“Sacrifice to God thanksgiving.” This powerful word picture expresses that God has no need of animal sacrifices, but wants to have love and thanksgiving from His people. God made it clear in Psalm 50 that He does not need bulls or goats (Ps. 50:8, 9, 10, 13). In fact, God owns the cattle on 1,000 hills (Ps. 50:10). What God desires is thanksgiving. If we want to “sacrifice” something to God, let us sacrifice thanksgiving. When animal sacrifices were burned on the altar, the smoke went up to God as a sweet-smelling aroma, and so too, when we offer the sacrifice of thanksgiving, it goes up to God as a sweet smell that is very precious to Him.
The idea of sacrificing “thanksgiving” to God is an unusual one, and so some English versions avoid it, saying things like, “Offer to God a sacrifice of thanksgiving” (ESV), but that waters down the powerful word picture in the verse. There are a number of English versions that communicate the meaning of the verse very accurately, and some very clearly, for example, “Offer thanksgiving as your sacrifice to God” (CJB), or, “Let thanksgiving be your sacrifice to God” (NJB).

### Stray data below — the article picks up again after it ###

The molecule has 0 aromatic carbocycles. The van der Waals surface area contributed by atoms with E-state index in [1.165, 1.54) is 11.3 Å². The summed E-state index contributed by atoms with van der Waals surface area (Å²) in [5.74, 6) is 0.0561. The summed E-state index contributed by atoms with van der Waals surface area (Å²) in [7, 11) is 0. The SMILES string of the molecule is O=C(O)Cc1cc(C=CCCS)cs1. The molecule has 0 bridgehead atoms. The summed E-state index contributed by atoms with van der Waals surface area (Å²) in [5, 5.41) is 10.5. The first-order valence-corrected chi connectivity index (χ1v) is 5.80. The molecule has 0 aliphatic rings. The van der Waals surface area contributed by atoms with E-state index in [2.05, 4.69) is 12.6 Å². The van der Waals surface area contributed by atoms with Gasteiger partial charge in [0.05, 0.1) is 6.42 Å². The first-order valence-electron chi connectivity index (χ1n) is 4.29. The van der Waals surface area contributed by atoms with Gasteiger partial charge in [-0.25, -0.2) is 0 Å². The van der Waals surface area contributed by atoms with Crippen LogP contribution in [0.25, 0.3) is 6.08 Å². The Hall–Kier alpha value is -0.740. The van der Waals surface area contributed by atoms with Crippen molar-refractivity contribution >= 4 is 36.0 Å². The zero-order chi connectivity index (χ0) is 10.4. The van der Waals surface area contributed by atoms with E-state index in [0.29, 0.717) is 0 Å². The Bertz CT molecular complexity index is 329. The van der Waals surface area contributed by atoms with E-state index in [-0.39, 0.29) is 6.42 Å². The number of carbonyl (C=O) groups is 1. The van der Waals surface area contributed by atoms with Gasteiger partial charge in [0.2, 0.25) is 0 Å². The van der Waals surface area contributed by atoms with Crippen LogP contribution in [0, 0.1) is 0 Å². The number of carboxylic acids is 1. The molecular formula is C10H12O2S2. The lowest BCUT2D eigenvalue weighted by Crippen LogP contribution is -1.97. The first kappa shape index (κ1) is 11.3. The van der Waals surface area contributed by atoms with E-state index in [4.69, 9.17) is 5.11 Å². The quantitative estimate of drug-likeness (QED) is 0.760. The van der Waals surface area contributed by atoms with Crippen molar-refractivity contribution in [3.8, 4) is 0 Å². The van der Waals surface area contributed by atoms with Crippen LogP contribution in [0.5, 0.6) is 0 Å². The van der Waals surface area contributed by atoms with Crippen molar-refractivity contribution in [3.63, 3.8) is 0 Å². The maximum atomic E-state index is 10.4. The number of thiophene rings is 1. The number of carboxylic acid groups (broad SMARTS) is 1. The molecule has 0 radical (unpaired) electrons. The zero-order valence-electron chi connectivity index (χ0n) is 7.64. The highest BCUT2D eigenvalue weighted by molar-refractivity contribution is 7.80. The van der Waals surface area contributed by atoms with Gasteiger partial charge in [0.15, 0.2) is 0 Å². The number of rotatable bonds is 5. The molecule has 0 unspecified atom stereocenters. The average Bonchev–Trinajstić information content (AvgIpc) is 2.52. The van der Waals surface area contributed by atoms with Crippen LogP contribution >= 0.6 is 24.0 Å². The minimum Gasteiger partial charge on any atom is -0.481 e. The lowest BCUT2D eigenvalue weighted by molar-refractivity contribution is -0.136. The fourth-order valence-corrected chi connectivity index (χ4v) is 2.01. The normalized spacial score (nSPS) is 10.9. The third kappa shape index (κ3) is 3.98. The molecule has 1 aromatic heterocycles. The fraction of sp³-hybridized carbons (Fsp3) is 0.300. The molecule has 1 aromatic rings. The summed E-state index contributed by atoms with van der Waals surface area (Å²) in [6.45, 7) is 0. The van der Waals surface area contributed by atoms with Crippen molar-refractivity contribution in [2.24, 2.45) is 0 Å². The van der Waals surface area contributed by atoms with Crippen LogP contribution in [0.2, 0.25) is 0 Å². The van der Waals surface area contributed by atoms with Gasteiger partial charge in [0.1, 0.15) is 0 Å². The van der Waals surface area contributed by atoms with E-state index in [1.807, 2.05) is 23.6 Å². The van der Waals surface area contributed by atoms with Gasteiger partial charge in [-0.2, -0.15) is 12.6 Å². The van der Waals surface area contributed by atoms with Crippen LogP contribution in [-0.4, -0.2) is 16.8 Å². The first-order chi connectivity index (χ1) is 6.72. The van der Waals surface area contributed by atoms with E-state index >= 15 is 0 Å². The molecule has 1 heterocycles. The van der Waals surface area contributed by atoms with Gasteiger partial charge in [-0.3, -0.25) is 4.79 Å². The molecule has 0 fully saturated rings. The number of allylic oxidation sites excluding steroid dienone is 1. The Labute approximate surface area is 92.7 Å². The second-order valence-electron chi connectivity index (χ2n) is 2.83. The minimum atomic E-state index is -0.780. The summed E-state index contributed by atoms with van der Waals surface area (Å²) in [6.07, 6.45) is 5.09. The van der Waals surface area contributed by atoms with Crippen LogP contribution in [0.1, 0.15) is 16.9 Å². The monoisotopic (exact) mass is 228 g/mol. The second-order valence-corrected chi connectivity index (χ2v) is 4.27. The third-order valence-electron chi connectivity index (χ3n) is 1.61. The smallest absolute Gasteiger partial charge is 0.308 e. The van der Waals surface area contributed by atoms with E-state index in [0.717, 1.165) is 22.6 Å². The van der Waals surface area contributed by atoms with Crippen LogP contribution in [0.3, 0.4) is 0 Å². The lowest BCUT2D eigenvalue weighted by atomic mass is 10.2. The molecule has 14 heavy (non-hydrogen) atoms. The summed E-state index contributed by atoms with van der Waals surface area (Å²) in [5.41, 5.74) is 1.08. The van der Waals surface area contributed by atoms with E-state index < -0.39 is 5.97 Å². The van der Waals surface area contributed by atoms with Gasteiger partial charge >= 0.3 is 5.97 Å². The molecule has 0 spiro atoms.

Psalm 50:14 is timeless. There is no time when thanksgiving to God is not an appropriate sacrifice to give Him. And just as animal sacrifices cost people time and money, being thankful can cost us time and energy. When life gets difficult and it seems like there is little to be thankful for, taking the time and energy to get quiet and reflect on the goodness of God, and then give genuine thanks to God—and there are always things to be thankful for—is a very appropriate sacrifice to make. God has purchased everlasting life for us at the cost of His only Son, so He certainly deserves our thankfulness. God tells us, “The one who sacrifices thanksgiving honors me” (Ps. 50:23).